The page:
Intracerebral (i.c.) inoculation of susceptible mice with Theiler's murine encephalomyelitis virus (TMEV) results in a demyelinating disease similar to human multiple sclerosis (MS). Mice develop a strong immune response to TMEV and the disease is believed to be immune-mediated. In order to investigate the effects of the immune response to TMEV on the course of demyelination, we immunized host mice with UV-inactivated TMEV at various time periods in relation to intracerebral inoculation with live TMEV. Here, we show that subcutaneous immunization of mice with TMEV prior to infection with virus is able to protect susceptible, SJL/J mice from demyelinating disease. This protective effect appears to be long-lasting; immunization greater than 90 days prior to i.c. inoculation of the virus protects mice from subsequent infection. However, immunization of mice after i.c. infection with TMEV does not confer protection, but rather exacerbates the disease symptoms. Thus, this system offers a model for studying viral capsid proteins and/or epitopes which are involved in either protection from disease or immune-mediated pathogenesis leading to myelin destruction in susceptible mice.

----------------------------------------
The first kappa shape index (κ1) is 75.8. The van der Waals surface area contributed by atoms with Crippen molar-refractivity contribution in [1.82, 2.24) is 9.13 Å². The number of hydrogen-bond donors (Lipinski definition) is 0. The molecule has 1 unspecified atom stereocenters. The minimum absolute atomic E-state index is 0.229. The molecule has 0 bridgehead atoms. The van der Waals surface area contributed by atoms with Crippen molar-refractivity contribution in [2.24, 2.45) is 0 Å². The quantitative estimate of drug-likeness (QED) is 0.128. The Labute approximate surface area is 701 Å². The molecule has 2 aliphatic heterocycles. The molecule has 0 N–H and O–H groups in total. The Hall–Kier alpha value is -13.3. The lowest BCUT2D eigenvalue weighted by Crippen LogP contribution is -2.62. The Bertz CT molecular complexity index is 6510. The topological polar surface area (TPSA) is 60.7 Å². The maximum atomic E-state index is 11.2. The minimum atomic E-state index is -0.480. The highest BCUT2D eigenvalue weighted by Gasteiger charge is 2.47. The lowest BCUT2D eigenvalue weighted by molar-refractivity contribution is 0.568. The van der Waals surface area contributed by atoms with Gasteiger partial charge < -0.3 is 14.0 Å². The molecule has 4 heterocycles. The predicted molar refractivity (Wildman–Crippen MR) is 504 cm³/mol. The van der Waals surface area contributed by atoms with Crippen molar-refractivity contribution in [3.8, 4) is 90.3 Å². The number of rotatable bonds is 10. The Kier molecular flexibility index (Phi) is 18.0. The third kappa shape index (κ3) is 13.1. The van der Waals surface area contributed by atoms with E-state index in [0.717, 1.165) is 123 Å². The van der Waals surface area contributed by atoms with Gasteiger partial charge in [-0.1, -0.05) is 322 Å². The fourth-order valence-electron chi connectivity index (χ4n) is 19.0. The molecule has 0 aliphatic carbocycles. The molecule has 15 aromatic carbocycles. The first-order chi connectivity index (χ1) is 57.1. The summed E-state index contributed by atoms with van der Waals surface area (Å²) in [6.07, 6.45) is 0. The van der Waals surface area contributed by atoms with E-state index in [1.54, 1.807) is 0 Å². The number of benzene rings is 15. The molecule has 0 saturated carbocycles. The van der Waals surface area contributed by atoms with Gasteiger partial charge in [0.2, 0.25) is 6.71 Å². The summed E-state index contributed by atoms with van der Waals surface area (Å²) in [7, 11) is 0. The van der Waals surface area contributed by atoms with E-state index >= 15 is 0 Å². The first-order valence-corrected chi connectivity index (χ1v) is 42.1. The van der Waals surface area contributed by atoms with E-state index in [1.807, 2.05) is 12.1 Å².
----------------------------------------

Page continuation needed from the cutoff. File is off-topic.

- Multiple Sclerosis
- Theiler's murine encephalomyelitis virus
ASJC Scopus subject areas
- Immunology and Allergy
- Clinical Neurology